Depending on who you ask, the eight letter label ‘VSCO girl’ might mean nothing, or everything to you. As the peak human embodiment of Gen Z, I fall distinctly into the latter category.


For those who don’t know, VSCO girl is a term for a (usually teenage) girl who posts pictures edited with the app VSCO, wears Birkenstocks, uses Hydoflasks and really, Really wants to save the turtles.


Now, make no mistake, I am not a VSCO girl—I respect the lifestyle but the carefully calculated aesthetic takes far too much time and money for my liking. Still, I recognise the positive affect VSCO girls have on a number of things, one of which is the environment. Yes, we make fun of them for it, we ‘SKSKSKS and I oop’ shame them for it, we call them ‘basic’ and ‘stupid’, but maybe, just maybe, consider that in drinking out of Hydroflasks, using reusable straws, and wearing Birkenstock sandals might just have a positive impact on the environment, even if for most of the VSCO girls, it’s only a part of the ‘aesthetic’? Yes, the reasons behind using environmentally friendly products may be largely self centred and aesthetics based, but if that reduces plastic intake, is it really such a bad thing? As a fellow Gen Z, I can say that the members of my generation have approached the VSCO movement with our usual trademark celebration and self deprecation, but I think that championing environmentally friendly daily items for the sake of an aesthetic movement, or promoting metal straws under viral tweets or memes about VSCO girls, or even going to climate marches in Birkenstocks with a line of scrunchies all up your arm, is just about the most Gen Z way to champion environmental activism, and frankly, with all the memes I’ve gotten out of this, I wouldn’t have it any other way.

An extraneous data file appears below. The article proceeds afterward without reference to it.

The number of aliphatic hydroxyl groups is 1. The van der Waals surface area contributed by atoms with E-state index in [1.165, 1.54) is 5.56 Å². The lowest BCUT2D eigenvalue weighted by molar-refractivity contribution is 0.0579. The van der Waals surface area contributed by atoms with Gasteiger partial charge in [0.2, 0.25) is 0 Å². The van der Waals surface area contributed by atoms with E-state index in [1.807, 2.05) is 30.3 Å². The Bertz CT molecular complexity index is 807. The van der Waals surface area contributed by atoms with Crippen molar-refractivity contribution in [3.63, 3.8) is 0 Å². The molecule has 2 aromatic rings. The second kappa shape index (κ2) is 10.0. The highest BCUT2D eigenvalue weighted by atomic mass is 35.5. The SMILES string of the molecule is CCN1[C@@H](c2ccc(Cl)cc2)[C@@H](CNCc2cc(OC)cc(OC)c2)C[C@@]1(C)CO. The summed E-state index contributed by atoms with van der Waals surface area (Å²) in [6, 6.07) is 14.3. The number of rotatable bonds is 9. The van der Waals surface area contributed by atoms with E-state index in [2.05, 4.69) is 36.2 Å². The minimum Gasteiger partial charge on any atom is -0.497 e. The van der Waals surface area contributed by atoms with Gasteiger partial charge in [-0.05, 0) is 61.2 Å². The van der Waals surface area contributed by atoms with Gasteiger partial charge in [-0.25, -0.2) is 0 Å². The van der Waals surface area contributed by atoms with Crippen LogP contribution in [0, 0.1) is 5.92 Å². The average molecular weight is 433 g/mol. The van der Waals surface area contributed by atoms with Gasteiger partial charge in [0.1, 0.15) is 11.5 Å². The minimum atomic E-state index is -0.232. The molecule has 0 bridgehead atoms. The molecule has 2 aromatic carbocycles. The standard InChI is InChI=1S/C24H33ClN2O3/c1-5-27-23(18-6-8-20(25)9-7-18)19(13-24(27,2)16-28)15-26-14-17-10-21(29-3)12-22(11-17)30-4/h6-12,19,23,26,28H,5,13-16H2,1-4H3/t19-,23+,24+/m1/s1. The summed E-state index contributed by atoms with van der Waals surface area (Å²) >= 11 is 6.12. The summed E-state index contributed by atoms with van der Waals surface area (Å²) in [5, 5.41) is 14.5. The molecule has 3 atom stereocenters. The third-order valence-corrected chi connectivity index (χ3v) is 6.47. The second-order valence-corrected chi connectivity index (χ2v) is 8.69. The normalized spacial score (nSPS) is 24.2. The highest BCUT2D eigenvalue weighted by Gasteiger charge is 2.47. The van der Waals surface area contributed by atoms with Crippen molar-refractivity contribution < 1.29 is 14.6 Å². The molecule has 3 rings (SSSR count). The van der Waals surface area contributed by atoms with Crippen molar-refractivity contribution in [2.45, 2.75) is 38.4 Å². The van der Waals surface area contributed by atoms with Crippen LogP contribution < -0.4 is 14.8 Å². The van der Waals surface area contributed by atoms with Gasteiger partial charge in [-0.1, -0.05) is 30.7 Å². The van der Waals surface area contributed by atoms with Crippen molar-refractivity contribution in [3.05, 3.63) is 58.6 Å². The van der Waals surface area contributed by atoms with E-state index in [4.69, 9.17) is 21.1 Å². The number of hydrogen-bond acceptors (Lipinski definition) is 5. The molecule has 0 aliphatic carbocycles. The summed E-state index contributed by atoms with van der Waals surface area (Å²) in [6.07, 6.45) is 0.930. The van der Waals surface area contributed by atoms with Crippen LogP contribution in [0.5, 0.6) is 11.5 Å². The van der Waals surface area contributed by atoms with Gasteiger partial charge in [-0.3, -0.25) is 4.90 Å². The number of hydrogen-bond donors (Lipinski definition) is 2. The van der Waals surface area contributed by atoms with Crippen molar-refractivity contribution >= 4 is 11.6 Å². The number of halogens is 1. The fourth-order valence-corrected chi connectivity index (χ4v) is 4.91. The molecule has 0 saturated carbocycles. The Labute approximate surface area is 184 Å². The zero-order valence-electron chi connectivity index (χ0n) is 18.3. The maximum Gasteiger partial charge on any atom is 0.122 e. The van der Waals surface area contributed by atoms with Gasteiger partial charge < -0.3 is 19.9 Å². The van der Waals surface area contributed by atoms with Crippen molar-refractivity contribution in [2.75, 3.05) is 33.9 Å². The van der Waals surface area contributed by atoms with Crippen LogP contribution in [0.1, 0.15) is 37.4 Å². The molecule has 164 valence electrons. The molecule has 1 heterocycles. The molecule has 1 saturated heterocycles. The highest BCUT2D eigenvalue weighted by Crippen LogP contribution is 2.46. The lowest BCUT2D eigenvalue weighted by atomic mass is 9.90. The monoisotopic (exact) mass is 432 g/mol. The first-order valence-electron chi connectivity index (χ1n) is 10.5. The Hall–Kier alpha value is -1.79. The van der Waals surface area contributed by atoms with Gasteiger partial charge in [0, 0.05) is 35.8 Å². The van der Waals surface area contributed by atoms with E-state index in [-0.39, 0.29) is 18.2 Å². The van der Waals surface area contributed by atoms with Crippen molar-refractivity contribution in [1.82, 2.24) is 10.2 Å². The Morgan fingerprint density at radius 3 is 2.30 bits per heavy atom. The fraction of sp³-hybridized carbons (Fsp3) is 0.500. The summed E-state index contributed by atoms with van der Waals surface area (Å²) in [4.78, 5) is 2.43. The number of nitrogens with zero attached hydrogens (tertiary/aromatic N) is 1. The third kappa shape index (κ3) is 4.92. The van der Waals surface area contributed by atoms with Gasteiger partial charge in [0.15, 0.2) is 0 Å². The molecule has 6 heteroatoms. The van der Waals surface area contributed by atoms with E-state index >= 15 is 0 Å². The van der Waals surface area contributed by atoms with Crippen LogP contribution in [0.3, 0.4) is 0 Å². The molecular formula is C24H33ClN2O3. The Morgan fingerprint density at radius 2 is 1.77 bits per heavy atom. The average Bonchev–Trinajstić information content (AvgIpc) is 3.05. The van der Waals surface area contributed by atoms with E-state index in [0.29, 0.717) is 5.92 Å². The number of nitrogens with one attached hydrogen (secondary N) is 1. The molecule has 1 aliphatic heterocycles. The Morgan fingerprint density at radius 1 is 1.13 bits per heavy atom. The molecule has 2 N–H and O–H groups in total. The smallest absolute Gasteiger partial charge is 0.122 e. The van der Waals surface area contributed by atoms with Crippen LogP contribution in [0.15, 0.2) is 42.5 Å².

Shaivi Bhatta